Students involved in the new Empower Campaign at Ohio State are trying to give African orphans a shot at something many take for granted -- the chance to go to school.

Students involved in the new Empower Campaign at Ohio State are trying to give African orphans a shot at something many take for granted -- the chance to go to school.

The group's executive director Andria Sherrow first started the campaign at Ohio University after visiting Uganda to complete her master's fieldwork on education in rural Africa. There, she met many children orphaned by AIDS and HIV who just wanted to go to school.

The Ugandan government pays for the children's primary school fees, which cover teacher salaries and minor school upkeep, but the children have to provide their own school supplies and uniforms before they're allowed to attend.

This is where Empower comes in. The group teams with women's cooperatives around Uganda to buy one-of-a-kind jewelry and crafts made from recycled materials, then sells them at a fair-trade price here in the United States. The profits are sent back to Uganda.

Not only do these efforts assist in sending children to school, they also help the Ugandan economy and provide these women with an income they wouldn't have otherwise had.

Empower also collects donations and holds fundraisers to raise money for building and reconstructing schools, ensuring children safe school buildings, clean bathroom facilities and healthy school lunch programs.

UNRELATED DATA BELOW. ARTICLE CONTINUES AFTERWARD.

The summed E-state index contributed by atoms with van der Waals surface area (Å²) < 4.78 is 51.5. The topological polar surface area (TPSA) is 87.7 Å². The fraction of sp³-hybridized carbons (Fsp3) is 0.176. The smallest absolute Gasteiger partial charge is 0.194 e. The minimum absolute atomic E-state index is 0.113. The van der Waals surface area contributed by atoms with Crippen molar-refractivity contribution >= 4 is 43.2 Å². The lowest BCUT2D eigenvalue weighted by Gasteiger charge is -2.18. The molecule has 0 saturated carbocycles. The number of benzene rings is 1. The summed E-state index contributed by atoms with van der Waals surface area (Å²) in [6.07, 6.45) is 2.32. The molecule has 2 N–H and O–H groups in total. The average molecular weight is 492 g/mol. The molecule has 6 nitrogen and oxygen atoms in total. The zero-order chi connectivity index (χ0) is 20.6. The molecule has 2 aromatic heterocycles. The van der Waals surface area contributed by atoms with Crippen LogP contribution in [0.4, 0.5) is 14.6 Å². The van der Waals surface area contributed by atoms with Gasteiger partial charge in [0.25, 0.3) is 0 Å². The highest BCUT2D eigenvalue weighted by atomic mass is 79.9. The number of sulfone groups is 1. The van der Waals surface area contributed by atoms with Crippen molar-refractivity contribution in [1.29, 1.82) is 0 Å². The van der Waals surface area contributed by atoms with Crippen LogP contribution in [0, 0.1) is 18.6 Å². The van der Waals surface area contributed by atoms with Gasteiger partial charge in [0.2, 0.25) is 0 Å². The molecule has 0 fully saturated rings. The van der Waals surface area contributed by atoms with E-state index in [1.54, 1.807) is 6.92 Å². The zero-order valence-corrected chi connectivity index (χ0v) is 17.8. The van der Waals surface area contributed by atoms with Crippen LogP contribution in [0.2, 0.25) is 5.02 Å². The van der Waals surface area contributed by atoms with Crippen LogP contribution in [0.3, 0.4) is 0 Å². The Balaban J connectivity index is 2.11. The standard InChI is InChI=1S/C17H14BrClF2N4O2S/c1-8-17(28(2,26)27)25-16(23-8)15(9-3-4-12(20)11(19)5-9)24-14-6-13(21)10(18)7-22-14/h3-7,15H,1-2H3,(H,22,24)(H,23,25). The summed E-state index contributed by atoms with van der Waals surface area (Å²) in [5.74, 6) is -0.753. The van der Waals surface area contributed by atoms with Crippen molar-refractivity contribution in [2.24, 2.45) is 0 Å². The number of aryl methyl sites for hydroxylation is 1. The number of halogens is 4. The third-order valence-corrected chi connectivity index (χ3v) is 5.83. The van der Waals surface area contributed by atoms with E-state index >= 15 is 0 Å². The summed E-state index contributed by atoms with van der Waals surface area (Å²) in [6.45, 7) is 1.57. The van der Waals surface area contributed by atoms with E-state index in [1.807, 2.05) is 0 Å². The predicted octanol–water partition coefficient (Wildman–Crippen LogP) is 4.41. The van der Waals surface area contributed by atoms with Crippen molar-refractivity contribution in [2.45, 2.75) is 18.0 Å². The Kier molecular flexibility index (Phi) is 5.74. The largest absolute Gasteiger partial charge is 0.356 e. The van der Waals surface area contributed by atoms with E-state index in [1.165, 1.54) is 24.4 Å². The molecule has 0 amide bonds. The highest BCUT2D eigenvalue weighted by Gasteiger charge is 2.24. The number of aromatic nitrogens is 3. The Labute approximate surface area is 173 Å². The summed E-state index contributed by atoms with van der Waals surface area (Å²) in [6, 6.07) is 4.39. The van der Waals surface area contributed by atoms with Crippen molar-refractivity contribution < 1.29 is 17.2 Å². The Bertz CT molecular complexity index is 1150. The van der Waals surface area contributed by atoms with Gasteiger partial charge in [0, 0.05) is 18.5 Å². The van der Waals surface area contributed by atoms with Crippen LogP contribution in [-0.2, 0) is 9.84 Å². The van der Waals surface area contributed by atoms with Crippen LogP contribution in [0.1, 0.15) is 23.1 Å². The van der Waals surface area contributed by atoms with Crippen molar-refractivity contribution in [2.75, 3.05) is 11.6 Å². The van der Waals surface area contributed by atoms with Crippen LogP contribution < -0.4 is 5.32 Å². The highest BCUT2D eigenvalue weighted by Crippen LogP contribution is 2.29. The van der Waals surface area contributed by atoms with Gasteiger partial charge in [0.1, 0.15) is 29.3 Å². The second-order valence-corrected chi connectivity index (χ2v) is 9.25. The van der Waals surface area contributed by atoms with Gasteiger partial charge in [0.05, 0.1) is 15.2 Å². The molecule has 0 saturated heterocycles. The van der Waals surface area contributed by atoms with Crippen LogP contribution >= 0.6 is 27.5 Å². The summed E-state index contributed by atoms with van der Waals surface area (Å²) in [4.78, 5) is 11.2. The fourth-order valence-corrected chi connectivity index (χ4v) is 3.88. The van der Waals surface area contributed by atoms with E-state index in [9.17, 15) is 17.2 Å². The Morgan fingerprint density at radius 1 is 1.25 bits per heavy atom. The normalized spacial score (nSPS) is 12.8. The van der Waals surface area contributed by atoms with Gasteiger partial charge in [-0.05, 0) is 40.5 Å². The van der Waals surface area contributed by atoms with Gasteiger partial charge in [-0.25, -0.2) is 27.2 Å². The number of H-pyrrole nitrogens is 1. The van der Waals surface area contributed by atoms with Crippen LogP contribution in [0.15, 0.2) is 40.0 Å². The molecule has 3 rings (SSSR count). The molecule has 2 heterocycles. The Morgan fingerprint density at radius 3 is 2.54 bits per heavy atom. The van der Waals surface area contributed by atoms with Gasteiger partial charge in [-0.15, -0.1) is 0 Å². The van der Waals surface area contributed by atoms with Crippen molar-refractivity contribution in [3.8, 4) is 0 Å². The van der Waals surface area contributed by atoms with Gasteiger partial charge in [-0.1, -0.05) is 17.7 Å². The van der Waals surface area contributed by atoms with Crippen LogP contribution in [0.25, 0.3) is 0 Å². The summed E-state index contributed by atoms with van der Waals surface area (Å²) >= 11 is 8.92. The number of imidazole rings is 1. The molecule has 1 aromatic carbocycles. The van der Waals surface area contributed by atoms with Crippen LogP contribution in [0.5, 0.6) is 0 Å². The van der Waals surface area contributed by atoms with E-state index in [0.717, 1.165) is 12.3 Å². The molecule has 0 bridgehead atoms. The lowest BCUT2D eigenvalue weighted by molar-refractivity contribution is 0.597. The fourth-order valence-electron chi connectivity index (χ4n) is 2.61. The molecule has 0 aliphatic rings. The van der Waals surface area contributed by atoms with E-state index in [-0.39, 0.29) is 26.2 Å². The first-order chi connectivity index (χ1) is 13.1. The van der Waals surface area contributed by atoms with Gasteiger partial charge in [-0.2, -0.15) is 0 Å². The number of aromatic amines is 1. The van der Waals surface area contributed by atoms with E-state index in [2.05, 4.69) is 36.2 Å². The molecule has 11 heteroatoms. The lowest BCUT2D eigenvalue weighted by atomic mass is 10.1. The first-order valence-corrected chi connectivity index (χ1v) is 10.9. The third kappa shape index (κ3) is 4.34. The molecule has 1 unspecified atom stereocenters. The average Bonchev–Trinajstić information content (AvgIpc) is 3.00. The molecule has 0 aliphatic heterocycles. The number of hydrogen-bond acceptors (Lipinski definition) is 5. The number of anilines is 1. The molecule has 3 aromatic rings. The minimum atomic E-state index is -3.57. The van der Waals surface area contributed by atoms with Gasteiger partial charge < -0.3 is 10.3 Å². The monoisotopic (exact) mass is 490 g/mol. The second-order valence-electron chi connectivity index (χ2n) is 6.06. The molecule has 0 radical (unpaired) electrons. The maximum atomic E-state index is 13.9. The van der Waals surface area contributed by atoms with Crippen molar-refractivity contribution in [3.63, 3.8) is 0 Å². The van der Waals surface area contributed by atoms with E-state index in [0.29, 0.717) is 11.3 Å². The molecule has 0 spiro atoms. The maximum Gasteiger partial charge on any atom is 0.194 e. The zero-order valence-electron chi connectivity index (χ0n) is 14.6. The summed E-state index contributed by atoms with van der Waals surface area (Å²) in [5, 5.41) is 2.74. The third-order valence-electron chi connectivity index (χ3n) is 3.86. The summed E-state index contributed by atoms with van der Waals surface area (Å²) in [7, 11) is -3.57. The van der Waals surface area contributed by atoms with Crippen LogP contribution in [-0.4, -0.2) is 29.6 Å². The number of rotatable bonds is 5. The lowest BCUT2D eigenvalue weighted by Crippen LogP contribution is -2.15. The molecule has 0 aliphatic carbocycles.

The group's OSU chapter started in the fall of 2008. Chapter president Kristen Ryan studied at OU for her first two years of college, and got involved with Empower after having class with Andria's husband, Hogan Sherrow.

"I knew he traveled to Uganda with Andria and asked how to get involved," said Ryan. "He pointed me in Andria's direction. I told her I wanted to get involved but was transferring to OSU, so she suggested I start my own chapter there."

With much help from the original OU chapter and from Ohio State, Ryan was able to get the new Empower chapter up and running immediately after transferring.

By the end of the organization's first year on OSU's campus, Empower had 15 members, and they've already doubled that number this year. The growing interest comes from the benefit concerts, jewelry sales and other events the group hosts each quarter.

In the works are another benefit concert later this year as well as a 5K run similar to the Run to Empower hosted on OU's campus earlier this fall.

And this year, Empower is launching a nationwide invitation for other student organizations to join the cause. So far, along with the OU and OSU chapters, there are Empower groups at Miami University and the University of Dayton.

Evan Tackett is a senior journalism major at Otterbein College.

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